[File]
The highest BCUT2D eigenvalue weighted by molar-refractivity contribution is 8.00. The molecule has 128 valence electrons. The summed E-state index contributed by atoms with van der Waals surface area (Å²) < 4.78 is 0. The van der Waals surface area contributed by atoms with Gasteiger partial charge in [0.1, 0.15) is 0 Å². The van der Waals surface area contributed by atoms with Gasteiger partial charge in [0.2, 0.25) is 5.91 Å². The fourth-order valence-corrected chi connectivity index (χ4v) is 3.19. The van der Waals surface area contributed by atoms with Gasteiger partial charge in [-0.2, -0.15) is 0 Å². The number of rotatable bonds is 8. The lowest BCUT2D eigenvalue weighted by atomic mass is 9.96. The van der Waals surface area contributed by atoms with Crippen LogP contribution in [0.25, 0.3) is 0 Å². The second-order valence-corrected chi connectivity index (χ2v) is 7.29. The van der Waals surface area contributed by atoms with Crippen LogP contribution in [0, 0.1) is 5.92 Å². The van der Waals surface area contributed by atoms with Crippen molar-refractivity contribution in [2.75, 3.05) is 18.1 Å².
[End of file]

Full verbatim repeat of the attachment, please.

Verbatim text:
The highest BCUT2D eigenvalue weighted by molar-refractivity contribution is 8.00. The molecule has 128 valence electrons. The summed E-state index contributed by atoms with van der Waals surface area (Å²) < 4.78 is 0. The van der Waals surface area contributed by atoms with Gasteiger partial charge in [0.1, 0.15) is 0 Å². The van der Waals surface area contributed by atoms with Gasteiger partial charge in [0.2, 0.25) is 5.91 Å². The fourth-order valence-corrected chi connectivity index (χ4v) is 3.19. The van der Waals surface area contributed by atoms with Gasteiger partial charge in [-0.2, -0.15) is 0 Å². The number of rotatable bonds is 8. The lowest BCUT2D eigenvalue weighted by atomic mass is 9.96. The van der Waals surface area contributed by atoms with Crippen LogP contribution in [0.25, 0.3) is 0 Å². The second-order valence-corrected chi connectivity index (χ2v) is 7.29. The van der Waals surface area contributed by atoms with Crippen LogP contribution in [0, 0.1) is 5.92 Å². The van der Waals surface area contributed by atoms with Crippen molar-refractivity contribution in [2.75, 3.05) is 18.1 Å².